Dating would be much more efficient if interested guys had to fill out an application. I imagine that they would submit it to me with a cover letter expressing their intentions and qualifications, along with a recent photo. I could read these items at my leisure, ask for supplemental materials when necessary, and then make an informed decision. This process would eliminate the majority of candidates without a single forced conversation, saving precious time and sparing me countless uncomfortable moments. It would also soften the blow of rejection. I wouldn’t feel the least bit guilty sending a form letter that read, “After reviewing your application, I have decided that we’re not a strong romantic fit. Thank you for your interest.” It’s much harder to take personally than, “You’re a great guy, but I’m just not that into _______________ (programmers/Young Republicans/carnies).”

Completing an “Application to Date Me” should be standard practice. After all, people have to fill out an application to attend private school, to buy a house, and to be granted with other special privileges. Isn’t enjoying the pleasure of my company in the same league? It’s certainly on par with getting a job at Taco Bell, or at least I would like to think so.

My sister suggested that I create an Application to Date Me when I was newly single a couple of years ago. Having gone on a couple of disappointing dates, I thought this was a great idea. The only thing in question was what this application would look like. If it were going to identify candidates with high potential and screen out the others, I would have to word it carefully.

I decided to call in the reinforcements. I asked my friend Carol, who was also single and a bit exasperated with boys, to come over one night and create a joint application with me. Surrounding ourselves with munchies, we huddled over my laptop and summoned as our muses the many awkward boys of our past. The following is an excerpt from our application:

1) Throw this application in the trash if you:

  • Drip sweat on me while we are dancing
  • Shave the Batman insignia into your chest hair
  • Document your Unabomber phase on your personal web page

2) Delete my number from your cell phone if you aspire to:

  • Wear the most authentic Darth Maul costume at the midnight premiere of the new Star Wars movie
  • Become a Dungeon Master
  • Become a vampire

3) You will spend tonight alone if you:

  • Are skinnier than I am
  • Have delicate, tapered fingers with manicured nails
  • Get misty-eyed when Celine Dion hits the high note in “My Heart Will Go On”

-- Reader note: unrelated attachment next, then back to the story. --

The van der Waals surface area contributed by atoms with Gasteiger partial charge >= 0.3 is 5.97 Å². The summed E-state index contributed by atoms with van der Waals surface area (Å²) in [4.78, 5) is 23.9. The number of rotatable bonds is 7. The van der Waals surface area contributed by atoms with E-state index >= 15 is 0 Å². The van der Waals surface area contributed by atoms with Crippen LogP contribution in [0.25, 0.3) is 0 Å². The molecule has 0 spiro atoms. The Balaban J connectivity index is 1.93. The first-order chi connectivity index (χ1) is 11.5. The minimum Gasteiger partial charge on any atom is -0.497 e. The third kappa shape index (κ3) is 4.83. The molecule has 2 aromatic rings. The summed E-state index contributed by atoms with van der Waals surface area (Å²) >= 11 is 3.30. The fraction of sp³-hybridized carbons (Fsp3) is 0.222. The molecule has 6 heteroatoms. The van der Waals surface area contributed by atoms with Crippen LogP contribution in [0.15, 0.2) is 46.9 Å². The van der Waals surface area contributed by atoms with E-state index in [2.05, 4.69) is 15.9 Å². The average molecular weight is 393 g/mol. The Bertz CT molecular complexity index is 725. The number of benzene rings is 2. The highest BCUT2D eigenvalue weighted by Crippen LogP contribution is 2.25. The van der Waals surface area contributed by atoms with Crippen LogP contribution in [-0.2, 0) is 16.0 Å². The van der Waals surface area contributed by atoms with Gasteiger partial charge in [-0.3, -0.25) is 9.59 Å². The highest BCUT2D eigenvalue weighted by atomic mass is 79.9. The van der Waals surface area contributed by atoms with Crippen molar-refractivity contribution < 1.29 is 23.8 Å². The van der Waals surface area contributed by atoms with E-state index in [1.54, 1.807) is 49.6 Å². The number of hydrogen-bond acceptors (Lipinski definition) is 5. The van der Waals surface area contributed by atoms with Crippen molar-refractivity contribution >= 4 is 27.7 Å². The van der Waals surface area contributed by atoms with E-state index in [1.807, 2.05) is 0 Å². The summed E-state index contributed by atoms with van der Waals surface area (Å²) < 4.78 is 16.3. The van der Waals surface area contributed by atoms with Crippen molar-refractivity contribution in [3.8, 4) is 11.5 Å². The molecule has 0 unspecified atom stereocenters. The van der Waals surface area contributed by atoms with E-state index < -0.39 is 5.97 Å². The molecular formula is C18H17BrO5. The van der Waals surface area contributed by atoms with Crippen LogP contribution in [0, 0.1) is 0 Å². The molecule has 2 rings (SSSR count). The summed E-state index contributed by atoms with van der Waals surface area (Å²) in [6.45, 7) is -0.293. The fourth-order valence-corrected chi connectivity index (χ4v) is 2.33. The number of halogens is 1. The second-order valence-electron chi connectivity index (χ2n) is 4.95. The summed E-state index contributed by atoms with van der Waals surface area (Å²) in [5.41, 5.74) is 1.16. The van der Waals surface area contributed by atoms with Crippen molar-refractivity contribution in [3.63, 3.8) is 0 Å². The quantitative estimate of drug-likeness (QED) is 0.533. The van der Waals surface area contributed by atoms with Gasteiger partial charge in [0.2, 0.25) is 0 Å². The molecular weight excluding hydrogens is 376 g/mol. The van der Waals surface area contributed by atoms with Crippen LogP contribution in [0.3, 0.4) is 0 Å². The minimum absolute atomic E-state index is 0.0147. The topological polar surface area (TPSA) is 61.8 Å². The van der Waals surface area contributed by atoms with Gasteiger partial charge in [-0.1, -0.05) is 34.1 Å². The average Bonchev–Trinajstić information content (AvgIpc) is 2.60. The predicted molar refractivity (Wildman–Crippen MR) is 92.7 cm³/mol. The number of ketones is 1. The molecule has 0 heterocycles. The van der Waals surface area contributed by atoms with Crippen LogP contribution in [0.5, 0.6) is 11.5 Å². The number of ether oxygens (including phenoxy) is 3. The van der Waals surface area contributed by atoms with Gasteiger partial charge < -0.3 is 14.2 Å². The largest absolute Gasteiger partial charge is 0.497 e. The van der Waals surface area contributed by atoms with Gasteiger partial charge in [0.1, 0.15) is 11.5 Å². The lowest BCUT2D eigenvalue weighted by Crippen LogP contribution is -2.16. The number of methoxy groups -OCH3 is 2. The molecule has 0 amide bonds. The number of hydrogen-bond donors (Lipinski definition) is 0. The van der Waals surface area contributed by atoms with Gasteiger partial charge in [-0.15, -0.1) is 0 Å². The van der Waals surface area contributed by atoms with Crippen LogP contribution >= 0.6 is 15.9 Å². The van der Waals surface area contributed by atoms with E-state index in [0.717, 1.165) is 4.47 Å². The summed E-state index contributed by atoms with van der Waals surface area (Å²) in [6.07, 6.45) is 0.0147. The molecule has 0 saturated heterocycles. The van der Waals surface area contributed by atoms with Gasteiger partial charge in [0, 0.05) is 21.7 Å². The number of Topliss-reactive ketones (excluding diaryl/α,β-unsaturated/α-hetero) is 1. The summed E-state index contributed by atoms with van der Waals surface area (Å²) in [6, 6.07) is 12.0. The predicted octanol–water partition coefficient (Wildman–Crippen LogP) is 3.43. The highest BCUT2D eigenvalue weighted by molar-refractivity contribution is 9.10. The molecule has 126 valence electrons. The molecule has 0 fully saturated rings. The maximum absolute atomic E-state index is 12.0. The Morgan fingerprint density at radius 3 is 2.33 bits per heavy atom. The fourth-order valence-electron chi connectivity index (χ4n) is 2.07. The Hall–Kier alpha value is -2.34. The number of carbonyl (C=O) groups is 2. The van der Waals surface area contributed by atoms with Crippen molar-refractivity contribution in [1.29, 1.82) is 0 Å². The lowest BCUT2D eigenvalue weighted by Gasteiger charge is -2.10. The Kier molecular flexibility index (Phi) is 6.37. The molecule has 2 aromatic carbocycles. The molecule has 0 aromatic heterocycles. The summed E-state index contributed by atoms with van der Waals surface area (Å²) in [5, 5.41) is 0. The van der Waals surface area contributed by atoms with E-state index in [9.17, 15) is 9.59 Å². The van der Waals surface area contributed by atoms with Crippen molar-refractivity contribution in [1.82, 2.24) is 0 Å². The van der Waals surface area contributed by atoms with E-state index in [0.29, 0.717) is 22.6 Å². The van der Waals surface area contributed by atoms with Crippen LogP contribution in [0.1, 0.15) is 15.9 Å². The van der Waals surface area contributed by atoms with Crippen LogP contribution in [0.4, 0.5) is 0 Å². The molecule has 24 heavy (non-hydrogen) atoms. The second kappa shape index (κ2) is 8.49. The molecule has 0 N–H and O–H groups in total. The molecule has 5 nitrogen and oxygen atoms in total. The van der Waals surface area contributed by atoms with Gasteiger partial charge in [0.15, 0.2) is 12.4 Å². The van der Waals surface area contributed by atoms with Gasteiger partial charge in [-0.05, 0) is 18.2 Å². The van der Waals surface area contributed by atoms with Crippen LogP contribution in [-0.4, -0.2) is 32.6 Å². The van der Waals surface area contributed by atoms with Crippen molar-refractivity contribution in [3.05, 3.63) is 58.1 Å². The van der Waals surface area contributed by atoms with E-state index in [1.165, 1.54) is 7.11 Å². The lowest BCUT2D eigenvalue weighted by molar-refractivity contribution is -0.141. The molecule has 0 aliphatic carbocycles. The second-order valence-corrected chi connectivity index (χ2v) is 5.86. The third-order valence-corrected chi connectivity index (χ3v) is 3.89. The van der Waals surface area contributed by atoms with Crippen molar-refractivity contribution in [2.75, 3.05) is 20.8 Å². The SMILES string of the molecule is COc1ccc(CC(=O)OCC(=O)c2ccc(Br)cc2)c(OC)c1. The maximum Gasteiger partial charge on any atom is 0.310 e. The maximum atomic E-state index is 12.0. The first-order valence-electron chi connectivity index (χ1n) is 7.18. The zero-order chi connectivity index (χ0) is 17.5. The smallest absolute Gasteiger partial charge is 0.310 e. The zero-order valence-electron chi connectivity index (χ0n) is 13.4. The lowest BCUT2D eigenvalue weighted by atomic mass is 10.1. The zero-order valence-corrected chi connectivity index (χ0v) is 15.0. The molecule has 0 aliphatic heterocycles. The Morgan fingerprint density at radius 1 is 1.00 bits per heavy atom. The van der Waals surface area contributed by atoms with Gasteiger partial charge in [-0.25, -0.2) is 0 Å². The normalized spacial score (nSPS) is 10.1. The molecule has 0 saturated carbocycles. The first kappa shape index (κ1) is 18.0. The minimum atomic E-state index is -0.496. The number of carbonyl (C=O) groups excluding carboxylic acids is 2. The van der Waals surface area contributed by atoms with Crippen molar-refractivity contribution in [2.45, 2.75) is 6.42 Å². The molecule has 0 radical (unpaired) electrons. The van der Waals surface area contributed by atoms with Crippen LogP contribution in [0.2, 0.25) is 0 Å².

Let me emphasize that these are all based on real-life experiences, with a couple of specifics changed to spare feelings. You can imagine why Carol and I were frustrated with dating. That night, we shared one horror story after another, which inspired us to list six pages of qualities we absolutely did not want in a man. We stopped only because it was after midnight, and we never did get to what we did want.

The first draft of the Application to Date Me turned out to be a tool not to find the man of my dreams, but rather to screen out those who need not apply. I’m sure it would do a great job of weeding out applicants who were perky morning people, spoke to me in baby talk in the presence of others, or had ever watched an entire WWF fight. It would eliminate those who were really into Lord of the Rings, triple bacon cheeseburgers, or death metal. It would also probably ensure that I never went on a date at all, having kicked to the curb most of the candidate pool.

As I’m now 27 and hoping to avoid becoming an eccentric Cat Lady, I’ve decided that I should probably revise my application in terms of what I actually do want in a guy. My Fall 2007 Application to Date Me will give special consideration to those who:

  • find it impossible to eat a quality meal without frequent, contented “mmm”s
  • can quote both Happy Gilmore and Catcher in the Rye in the same conversation
  • are equally at ease playing kickball with my middle school students and drunkenly rapping “Bust a Move” at a divey karaoke bar

The following questions will be included in the application:

1) Who would win in a Saved by the Bell cage match, Jessie Spano or Lisa Turtle? Explain your answer.

Answer: Jessie, of course, powered by her feisty feminism and her secret stash of caffeine pills. She’s so excited…

2) Angelina Jolie is ____________.

a. A dirty homewrecker

b. A resident of Crazytown

c. Skeletor's more attractive cousin

d. A beautiful, savvy ambassador using her star power for social good

Answer: All of the above. Rachel Ray’s response of “a skanky, backdoor c*nt” would disqualify her for inappropriately harsh language. Though let’s hope that Rachel Ray wouldn’t be filling out an Application to Date Me in the first place.

3) What’s the best strategy for dominating in Halo 2?

Answer: The only appropriate answers are, “What’s Halo 2?” or “Who the hell cares?”

I’m aware that My Application to Date Me shouldn’t dismiss all candidates who have different tastes than I do. I know that if I dated the male version of myself, I would never be introduced to anything outside of my comfort zone. I’m grateful for what past boyfriends have taught me, especially when that knowledge scores me occasional points in the Trivial Pursuit sports category. I’m all for being well-rounded, even if I’ve been known to grumble about hiking Big Sur in 100-degree weather, or to threaten breakup if Tom Waits doesn’t quit yowling about getting behind the mule.

I imagine that in spite of all my careful screening, I’ll probably still end up with someone with certain questionable tastes (then he’ll have to forgive me for going to an *N Sync concert at age 21). I may even—God forbid—end up with a guy whose emotions are directly affected by Monday Night Football. Who knows, maybe I’ll find myself glued to the game along with him – but only on the condition that he karaoke Britney Spears’ “Stronger” with me when our team wins. I’ll make sure to include that in the application.